In the example above, "redis" is configured as an upstream with static port 1234 for service "web". When a TCP connection is established on port 1234, the proxy will find Connect-compatible "redis" services via Consul service discovery and establish a TLS connection identifying as "web".

For full details of the configurable options available see the built-in proxy configuration reference.

» Prepared Query Upstreams

The upstream destination may also be a prepared query. This allows complex service discovery behavior such as connecting to the nearest neighbor or filtering by tags.

For example, given a prepared query named "nearest-redis" that is configured to route to the nearest Redis instance, an upstream can be configured to route to this query. In the example below, any TCP connection to port 1234 will attempt a Connect-based connection to the nearest Redis service.

{
  "service": {
    "name": "web",
    "port": 8080,
    "connect": {
      "proxy": {
        "config": {
          "upstreams": [{
            "destination_name": "redis",
            "destination_type": "prepared_query",
            "local_bind_port": 1234
          }]
        }
      }
    }
  }
}

For full details of the configurable options available see the built-in proxy configuration reference.

» Dynamic Upstreams

If an application requires dynamic dependencies that are only available at runtime, it must currently natively integrate with Connect. After natively integrating, the HTTP API or DNS interface can be used.

» Custom Managed Proxy

Custom proxies can also be configured to run as a managed proxy. To configure custom proxies, specify an alternate command to execute for the proxy:

{
  "service": {
    "name": "web",
    "port": 8080,
    "connect": {
      "proxy": {
        "exec_mode": "daemon",
        "command":   ["/usr/bin/my-proxy", "-flag-example"]
      }
    }
  }
}

The exec_mode value specifies how the proxy is executed. The only supported value at this time is "daemon". The command is the binary and any arguments to execute. The "daemon" mode expects a proxy to run as a long-running, blocking process. It should not double-fork into the background. The custom proxy should retrieve its configuration (such as the port to run on) via the custom proxy integration APIs.

The default proxy command can be changed at an agent-global level in the agent configuration. An example in HCL format is shown below.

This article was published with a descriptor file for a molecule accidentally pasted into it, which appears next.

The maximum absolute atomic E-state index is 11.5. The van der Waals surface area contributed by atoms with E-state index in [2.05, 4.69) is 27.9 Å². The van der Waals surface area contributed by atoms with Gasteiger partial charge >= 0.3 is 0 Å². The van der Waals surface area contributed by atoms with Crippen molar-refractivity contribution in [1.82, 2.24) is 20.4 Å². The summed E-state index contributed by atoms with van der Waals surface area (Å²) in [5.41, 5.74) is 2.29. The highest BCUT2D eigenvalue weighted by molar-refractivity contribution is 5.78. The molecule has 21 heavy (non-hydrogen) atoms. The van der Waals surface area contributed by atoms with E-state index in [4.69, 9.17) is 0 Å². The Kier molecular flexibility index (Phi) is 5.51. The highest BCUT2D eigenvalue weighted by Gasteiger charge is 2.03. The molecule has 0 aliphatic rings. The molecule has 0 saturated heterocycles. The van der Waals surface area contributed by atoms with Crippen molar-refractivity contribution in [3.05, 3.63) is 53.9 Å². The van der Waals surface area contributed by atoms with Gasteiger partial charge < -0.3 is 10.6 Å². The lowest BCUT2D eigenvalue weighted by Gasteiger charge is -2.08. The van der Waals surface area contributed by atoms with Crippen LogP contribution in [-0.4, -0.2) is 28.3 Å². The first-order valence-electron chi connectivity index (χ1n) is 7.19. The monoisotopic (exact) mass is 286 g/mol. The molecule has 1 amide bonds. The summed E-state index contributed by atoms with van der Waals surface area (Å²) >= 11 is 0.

connect {
  proxy_defaults {
    command = ["/usr/bin/my-proxy"]
  }
}

With this configuration, all services registered without an explicit proxy command will use my-proxy instead of the default built-in proxy.

» Managed Proxy Logs

Managed proxies have both stdout and stderr captured in log files in the agent's data_dir. They can be found in <data_dir>/proxy/logs/<proxy_service_id>-std{err,out}.log.

The built-in proxy will inherit it's log level from the agent so if the agent is configured with log_level = DEBUG, a proxy it starts will also output DEBUG level logs showing service discovery, certificate and authorization information.

» Unmanaged Proxies

Unmanaged proxies are regular Consul services that are registered as a proxy type and declare the service they represent. The proxy process must be started, configured, and stopped manually by some external process such as an operator or scheduler.

To declare a service as a proxy, the service definition must contain at least two additional fields:

  • Kind (string) must be set to connect-proxy. This declares that the service is a proxy type.

  • ProxyDestination (string) must be set to the service that this proxy is representing.

  • Port must be set so that other Connect services can discover the exact address for connections. Address is optional if the service is being registered against an agent, since it'll inherit the node address.

Example:

{
  "Name": "redis-proxy",
  "Kind": "connect-proxy",
  "ProxyDestination": "redis",
  "Port": 8181
}

With this service registered, any Connect proxies searching for a Connect-capable endpoint for "redis" will find this proxy.